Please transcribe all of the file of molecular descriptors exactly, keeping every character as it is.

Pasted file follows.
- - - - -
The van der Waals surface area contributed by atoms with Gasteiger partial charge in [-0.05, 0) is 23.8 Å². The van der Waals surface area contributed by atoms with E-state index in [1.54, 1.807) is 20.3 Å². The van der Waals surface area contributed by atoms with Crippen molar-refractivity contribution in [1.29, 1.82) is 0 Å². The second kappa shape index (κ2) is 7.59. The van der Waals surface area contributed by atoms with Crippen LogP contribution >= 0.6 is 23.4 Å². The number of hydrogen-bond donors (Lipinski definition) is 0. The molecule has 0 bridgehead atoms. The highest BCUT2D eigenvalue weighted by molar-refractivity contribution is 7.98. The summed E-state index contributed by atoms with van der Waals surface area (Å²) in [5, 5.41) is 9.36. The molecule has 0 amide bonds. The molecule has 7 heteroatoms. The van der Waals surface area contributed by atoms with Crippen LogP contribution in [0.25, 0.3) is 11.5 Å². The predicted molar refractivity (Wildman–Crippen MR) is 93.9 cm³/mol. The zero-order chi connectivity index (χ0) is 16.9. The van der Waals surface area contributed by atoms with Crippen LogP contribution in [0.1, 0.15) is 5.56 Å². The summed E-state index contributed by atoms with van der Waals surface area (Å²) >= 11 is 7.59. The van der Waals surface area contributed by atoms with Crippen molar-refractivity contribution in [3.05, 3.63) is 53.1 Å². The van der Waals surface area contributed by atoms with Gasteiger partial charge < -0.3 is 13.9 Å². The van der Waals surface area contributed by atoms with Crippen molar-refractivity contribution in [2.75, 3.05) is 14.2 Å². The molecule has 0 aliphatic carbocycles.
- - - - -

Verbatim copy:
The van der Waals surface area contributed by atoms with Gasteiger partial charge in [-0.05, 0) is 23.8 Å². The van der Waals surface area contributed by atoms with E-state index in [1.54, 1.807) is 20.3 Å². The van der Waals surface area contributed by atoms with Crippen molar-refractivity contribution in [1.29, 1.82) is 0 Å². The second kappa shape index (κ2) is 7.59. The van der Waals surface area contributed by atoms with Crippen LogP contribution >= 0.6 is 23.4 Å². The number of hydrogen-bond donors (Lipinski definition) is 0. The molecule has 0 bridgehead atoms. The highest BCUT2D eigenvalue weighted by molar-refractivity contribution is 7.98. The summed E-state index contributed by atoms with van der Waals surface area (Å²) in [5, 5.41) is 9.36. The molecule has 0 amide bonds. The molecule has 7 heteroatoms. The van der Waals surface area contributed by atoms with Crippen LogP contribution in [0.25, 0.3) is 11.5 Å². The predicted molar refractivity (Wildman–Crippen MR) is 93.9 cm³/mol. The zero-order chi connectivity index (χ0) is 16.9. The van der Waals surface area contributed by atoms with Crippen LogP contribution in [0.1, 0.15) is 5.56 Å². The summed E-state index contributed by atoms with van der Waals surface area (Å²) >= 11 is 7.59. The van der Waals surface area contributed by atoms with Crippen molar-refractivity contribution in [3.05, 3.63) is 53.1 Å². The van der Waals surface area contributed by atoms with Gasteiger partial charge < -0.3 is 13.9 Å². The van der Waals surface area contributed by atoms with Crippen molar-refractivity contribution in [2.75, 3.05) is 14.2 Å². The molecule has 0 aliphatic carbocycles.